Another crop of Android apps hiding malware have been discovered in - and removed from - the Google Play store.
Researchers at ESET discovered eight apps available to download via Google Play which all carried Trojan Dropper, a form of malware which allows attackers to drop additional malicious payloads ranging from banking trojans to spyware.
Disguised as apps including news aggregations and system cleaners, the apps looked legitimate but hid their malicious properties with the help of obfuscation and delaying the installation of the payload.
Following the initial download, the app doesn't request the suspicious permissions associated with malware and will initially mimic the activity the user expects - the latter is an increasingly common tactic by malicious software developers.
However, alongside this user-facing activity, the app secretly decrypts and executes a payloads in a multi-step process. The malicious app decrypts and executes a first-stage payload which when in turn decrypts and executes a second-stage payload. This second-stage payload contains a hardcoded URL which the malware uses to download a third-stage payload containing another malicious app.
All of this is going on in the background without the user's knowledge until, after a five minute wait, they're prompted to install or update an app. This is disguised to look as if it is a form of legitimate software such as update for Adobe Flash Player or the Android system itself when it it in fact the third-stage of the malware's dropping process.
The installation request asks for permission for intrusive activities such as reading contacts, sending and receiving alls and text messages and the ability to modify and delete the contents of storage. If permission is given to install this 'update', Trojan Dropper delivers the third-stage payload which decrypts and executes the final payload in the form of the malware itself.
Once installed on the device, Trojan Dropper is used to install other forms of malware - the malware has been spotted attempting to deliver the MazarBot banking trojan and various forms of spyware, but researchers note it can be used to deliver any malicious payload of the criminals' choice.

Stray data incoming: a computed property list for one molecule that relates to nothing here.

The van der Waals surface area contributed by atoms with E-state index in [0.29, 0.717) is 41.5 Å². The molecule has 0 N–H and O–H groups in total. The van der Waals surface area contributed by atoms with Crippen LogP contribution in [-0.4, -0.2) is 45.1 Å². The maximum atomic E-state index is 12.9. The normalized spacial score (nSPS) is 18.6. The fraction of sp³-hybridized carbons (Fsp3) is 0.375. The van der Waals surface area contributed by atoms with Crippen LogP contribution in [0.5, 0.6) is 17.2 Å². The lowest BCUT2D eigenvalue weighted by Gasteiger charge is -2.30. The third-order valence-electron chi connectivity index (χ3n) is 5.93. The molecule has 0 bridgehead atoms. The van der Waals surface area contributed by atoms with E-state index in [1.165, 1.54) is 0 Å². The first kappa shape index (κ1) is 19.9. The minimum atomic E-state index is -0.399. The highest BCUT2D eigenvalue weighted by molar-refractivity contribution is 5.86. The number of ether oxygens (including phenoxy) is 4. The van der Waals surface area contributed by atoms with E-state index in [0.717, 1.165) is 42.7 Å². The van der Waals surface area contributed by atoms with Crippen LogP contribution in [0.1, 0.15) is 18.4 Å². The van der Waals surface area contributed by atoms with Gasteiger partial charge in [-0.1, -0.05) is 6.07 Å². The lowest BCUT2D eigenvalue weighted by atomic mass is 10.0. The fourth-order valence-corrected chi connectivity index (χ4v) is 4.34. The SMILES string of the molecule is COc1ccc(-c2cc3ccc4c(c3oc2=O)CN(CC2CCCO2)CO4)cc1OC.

Researchers analysed the bit.ly URL used to deliver the final download and found that almost 3,000 users - mostly based in The Netherlands - reached this stage of the infection. ESET has informed Google of the apps, which have now been removed from the store.
ESET's report comes at the same time as researchers at Malwarebytes have uncovered a new form of Android trojan malware masquerading as multiple apps in the Play Store.
Disguised as innocuous looking apps such as an an alarm clock, a QR code reader, a photo editor and a compass, thousands of users have downloaded AsiaHitGroup malware from the Google Play store.
"Based on data from Google Play, the apps present in the Play store that are infected with Android/Trojan.AsiaHitGroup have been installed 10,700 to 22,000 times," Nathan Collier Senior Malware Intelligence Analyst told ZDNet.
Like other forms of malware, AsiaHitGroup appears to look legitimate, even coming with the advertised function. However, in this instance, the user only gets one chance to use the app, because after it is closed the icon disappears.
But rather than becoming inactive, AsiaHitGroup disguises itself as the phone's 'download manager' in the downloaded apps and continues to carry out its malicious activity - which in this case involves tracking the user's location and distributing adware in order to generate money. Researchers say the geolocation tools ensure that the malware only targets users in Asia.
Like Trojan Dropper, AsiaHitGroup uses obfuscation techniques to hide itself within the Google Play store.
In bother cases, users with Google Play Protect enabled would have been protected from the malicious apps, but these are just the latest instances of malware finding its way into official application marketplace for Android users - BankBot banking data stealing malware was recently found in the store for the third time.
Google says it has a stringent security process for stopping malicious software getting into the Play store and that it keeps the vast majority of its 1.4 billion Android users safe from malware.
ZDNet has attempted to contact Google for comment but hadn't received a response at the time of publication.
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